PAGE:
Joey Pigza can't sit still, he can't follow the rules, and he can't concentrate when his meds aren't working. He's had these problems since he was born, problems just like his dad and grandma have. And whether he's wreaking havoc on a class trip or swallowing his house key, Joey's problems are getting worse. In fact, his behavior is so off the wall that his teachers are threatening to send him to the special-ed center downtown. Joey knows he's really a good kid, but no matter how hard he tries to do the right thing, something always seems to go wrong. Will he ever get anything right? For older children.
On an unseasonably warm Easter Sunday, a young girl named Ivy discovers a chilling secret in the basement of the Rumbaugh pharmacy across the street from the hotel where she lives with her mother. The discovery reveals a disturbing side to the eccentric lives of family friends Abner and Adolph Rumbaugh, known throughout their small western Pennsylvania town simply as the Twins. It seems that Ab and Dolph have been compelled by a powerful mutual love for their deceased mother to do something outrageous, something that in its own twisted way bridges the gap between the living and the dead. Immediately, Ivy's discovery provokes the revelation of a Rumbaugh family curse, a curse that, as Ivy will learn over the coming years, holds a strange power over herself and her own mother.
Poor Rotten Ralph. His health just isn't what it used to be. Thanks to his rotten ways, he's down to the very last of his nine lives! "One more slip and he'll be gone forever," warns the vet. Sarah, Ralph's doting owner, is fiercely determined to keep her cat safe. But how much coddling can Ralph take before he has to do something totally and utterly rotten? In this ninth tale about the most delightfully disobedient cat in town, being naughty has never looked so good to Rotten Ralph. But then again, after a hard day's rotten work, neither does the warmth and safety of Sarah's lap!
In desperation, Sarah sends Rotten Ralph to feline finishing school. Will Ralph's mischief finally be a thing of the past? This package comes with a paperback and a two-sided cassette tape. The professionally narrated audio production includes lively sound effects and original music. Side one includes page-turn signals; side two features an uninterrupted reading.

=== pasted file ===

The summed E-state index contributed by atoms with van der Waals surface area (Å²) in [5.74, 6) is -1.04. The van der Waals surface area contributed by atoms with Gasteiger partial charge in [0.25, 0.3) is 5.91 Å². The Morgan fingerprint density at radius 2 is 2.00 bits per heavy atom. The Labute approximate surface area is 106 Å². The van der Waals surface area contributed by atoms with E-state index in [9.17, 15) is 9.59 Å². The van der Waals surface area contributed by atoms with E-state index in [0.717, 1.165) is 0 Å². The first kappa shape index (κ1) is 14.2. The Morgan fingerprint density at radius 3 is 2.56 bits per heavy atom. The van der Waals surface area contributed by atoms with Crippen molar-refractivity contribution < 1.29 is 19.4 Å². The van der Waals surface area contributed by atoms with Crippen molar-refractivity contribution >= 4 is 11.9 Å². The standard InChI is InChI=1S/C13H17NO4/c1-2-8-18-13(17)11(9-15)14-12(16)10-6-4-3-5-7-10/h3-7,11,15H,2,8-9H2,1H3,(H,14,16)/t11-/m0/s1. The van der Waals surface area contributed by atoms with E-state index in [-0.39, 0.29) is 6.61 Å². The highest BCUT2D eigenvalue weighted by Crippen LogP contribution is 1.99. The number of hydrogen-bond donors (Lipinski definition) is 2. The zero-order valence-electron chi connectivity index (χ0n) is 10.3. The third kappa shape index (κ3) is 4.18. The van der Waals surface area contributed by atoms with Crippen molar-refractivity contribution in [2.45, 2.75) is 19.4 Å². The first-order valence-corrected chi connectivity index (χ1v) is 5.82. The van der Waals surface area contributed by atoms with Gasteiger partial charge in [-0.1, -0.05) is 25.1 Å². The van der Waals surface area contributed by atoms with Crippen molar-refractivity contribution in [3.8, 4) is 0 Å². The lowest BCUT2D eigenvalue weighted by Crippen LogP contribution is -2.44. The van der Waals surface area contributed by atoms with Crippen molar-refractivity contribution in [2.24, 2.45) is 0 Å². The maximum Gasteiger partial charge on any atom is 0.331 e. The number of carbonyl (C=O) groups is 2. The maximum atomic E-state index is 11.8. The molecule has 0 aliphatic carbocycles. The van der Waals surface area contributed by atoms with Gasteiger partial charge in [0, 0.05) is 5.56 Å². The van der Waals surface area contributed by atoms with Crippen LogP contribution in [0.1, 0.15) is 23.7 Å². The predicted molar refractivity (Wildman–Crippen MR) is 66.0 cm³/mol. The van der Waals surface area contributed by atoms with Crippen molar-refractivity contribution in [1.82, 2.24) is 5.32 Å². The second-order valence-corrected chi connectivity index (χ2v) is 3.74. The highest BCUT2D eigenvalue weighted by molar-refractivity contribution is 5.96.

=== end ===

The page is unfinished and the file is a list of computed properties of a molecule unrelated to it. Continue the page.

Ralph, a very, very nasty cat, finally sees the error of his ways -- or does he?
Rotten Ralph is not at all nice to the Christmas visitor.
One morning, Sarah wakes Ralph up with a great big kiss. "Happy Valentine's Day!" she says. Rotten Ralph hides under his pillow. Sarah tells him to make a valentine for Petunia's party, and dresses him in a Cupid outfit. "Be careful with those arrows," she warns Ralph. "Anything your arrow hits is going to want to kiss you." Rotten Ralph will do almost anything to avoid kisses! This eighth hilarious story featuring that irrepressible cat proves, once again, that even though Ralph sometimes misbehaves, he will always be Sarah's favorite valentine.
Sarah wakes Ralph up with a great big kiss. "Happy Valentine's Day!" she says. Rotten Ralph hides under his pillow. Sarah is very excited to take Ralph to Petunia's Valentine's Day Party. But Ralph will do almost anything to avoid the party and drippy Valentine kisses!
Sarah takes Ralph to school so he can do his ABC's for show and tell, but as usual, the rotten cat refuses to cooperate.
Sarah and Ralph are invited to a Halloween party, and the invitation says, "Come as the thing you love best." So Sarah and Ralph go as each other. But then Ralph starts to make trouble and Sarah gets blamed-Ralph's tricks are no treats for her!
Jack Gantos' acclaimed hero is attempting a breathtaking balancing act, as he tries to keep a handle on his wild, wired behavior without letting his hyperactivity spin him out of control all over again. This is truly a touching story, where Joey makes a friend with another child with disabilities, and finally comes to terms with his dysfunctional family.
Rotten Ralph makes an earnest attempt at good behavior but is enticed, not too reluctantly, into a series of misadventures by some ruffian alley cats. "The gleefully naughty story is matched by antic pictures, so brashly colored that they glow in the dark. " -- Publishers Weekly